What is Cyber-Crime?

According to the Federal Bureau of Investigation (FBI), cybercrime includes activities like email scams, identity theft, and the installation of ransomware that holds data captive in exchange for monetary payment. Malware and viruses can also compromise or shut down your network. Some types of cyber-crime are highly sophisticated, which makes them even tougher to identify and eradicate. Your best defense, in this case, is a good offense. Making sure your systems are secure and that you’re alerted to suspicious activity will keep you, your business, and your customers protected.

What’s the Damage of Cyber-Crime?

On the low end of the spectrum, small attacks can result in slow-operating systems, glitches, corrupted files, and reduced productivity. On the higher end of the scope, cyber-crime can be financially devastating for you or your clients. You also run the risk of having your reputation ruined if you have a data breach. Consumers need to know the companies they do business with are protecting their personal and financial information, so guarding against cyber threats is a critical function of business operations. 

How Criminals Target Businesses

The majority of cyber-crime is financially motivated, so hackers and bad actors look for opportunities to steal money. This might be in the form of lifting identities and getting new credit or access to finances under those names. Skimming credit card data is another approach, while phishing scams that trick people into sending money under the guise of legitimacy are another. Criminals may also target wealthy individuals, as well as businesses that have wealthy clients or are likely to have financial information for clients in their databases. Criminals look for unprotected systems that are easy to access.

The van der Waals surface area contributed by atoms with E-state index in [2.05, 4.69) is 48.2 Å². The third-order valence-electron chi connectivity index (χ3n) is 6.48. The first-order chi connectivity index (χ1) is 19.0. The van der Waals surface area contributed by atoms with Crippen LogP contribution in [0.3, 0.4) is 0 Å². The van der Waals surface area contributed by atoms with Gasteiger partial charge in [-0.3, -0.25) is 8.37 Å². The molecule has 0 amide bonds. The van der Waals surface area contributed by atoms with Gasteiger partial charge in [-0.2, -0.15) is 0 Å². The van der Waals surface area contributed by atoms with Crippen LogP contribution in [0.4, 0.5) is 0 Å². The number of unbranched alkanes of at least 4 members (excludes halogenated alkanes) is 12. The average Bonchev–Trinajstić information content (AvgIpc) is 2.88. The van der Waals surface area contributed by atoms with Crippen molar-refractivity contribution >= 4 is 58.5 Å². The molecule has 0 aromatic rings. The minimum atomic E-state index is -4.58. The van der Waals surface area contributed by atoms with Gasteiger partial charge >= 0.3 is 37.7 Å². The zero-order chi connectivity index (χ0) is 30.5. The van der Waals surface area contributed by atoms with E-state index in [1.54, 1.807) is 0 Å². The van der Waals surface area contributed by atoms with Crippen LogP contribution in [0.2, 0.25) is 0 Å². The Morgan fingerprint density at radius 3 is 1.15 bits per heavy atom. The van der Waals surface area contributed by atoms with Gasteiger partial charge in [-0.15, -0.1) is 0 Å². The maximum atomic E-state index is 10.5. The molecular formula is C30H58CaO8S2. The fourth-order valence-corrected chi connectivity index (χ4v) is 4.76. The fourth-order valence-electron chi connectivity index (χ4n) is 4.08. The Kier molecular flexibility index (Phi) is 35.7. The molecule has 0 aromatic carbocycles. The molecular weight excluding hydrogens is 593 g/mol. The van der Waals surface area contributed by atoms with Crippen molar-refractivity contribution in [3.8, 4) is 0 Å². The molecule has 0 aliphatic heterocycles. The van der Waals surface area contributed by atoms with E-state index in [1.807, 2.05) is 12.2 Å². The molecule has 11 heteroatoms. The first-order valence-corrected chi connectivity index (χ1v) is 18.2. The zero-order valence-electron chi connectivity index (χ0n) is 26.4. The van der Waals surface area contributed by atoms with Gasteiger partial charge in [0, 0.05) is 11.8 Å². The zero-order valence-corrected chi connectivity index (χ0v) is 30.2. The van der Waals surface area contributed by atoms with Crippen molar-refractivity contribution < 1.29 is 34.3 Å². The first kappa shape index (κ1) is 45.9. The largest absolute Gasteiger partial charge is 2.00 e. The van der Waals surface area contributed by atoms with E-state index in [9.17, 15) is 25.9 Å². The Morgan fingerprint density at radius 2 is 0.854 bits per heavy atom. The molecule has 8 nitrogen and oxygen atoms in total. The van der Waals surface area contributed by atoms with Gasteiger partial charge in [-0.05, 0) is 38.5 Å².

Why You Must Train Employees

Having anti-cyber-crime protocols in place can help reduce your company’s vulnerability. According to PC Mag, instruct employees about proper online activity and information protection. Also, be detailed in explaining what type of information is shareable and what is not, and institute strict password guidelines to help reduce the potential for botnets that spread malware. Staffers should also be instructed to immediately report any activity that appears unusual or suspicious. If you have an IT staffer or consultant, regularly-scheduled diagnostic system reviews can also help identify areas of concern.

Be Proactive in Protecting Networks

Preparation is key to reducing the potential for security breaches. In addition to training employees, back up your systems regularly and update software as necessary. If you aren’t a cybersecurity expert, enlists the services of someone who is. This is a rapidly evolving field, and professionals who work in it every day are up to speed on relevant best practices. Consider hiring a freelance cybersecurity professional from a reputable job board. Weigh reviews, delivery time, and cost before retaining someone’s services.

The world of cyber-crime is continually advancing, evolving, and becoming more and more sophisticated. To protect yourself, your business, and your clients, ensuring the security of your networks is an issue of paramount importance. If you are hacked or otherwise infiltrated, fast action is a necessity. Contact B.S. Consulting to learn more about the best ways to prevent and appropriately respond to cybercrime activity in your business. Call (512) 434-0611 or reach out via email.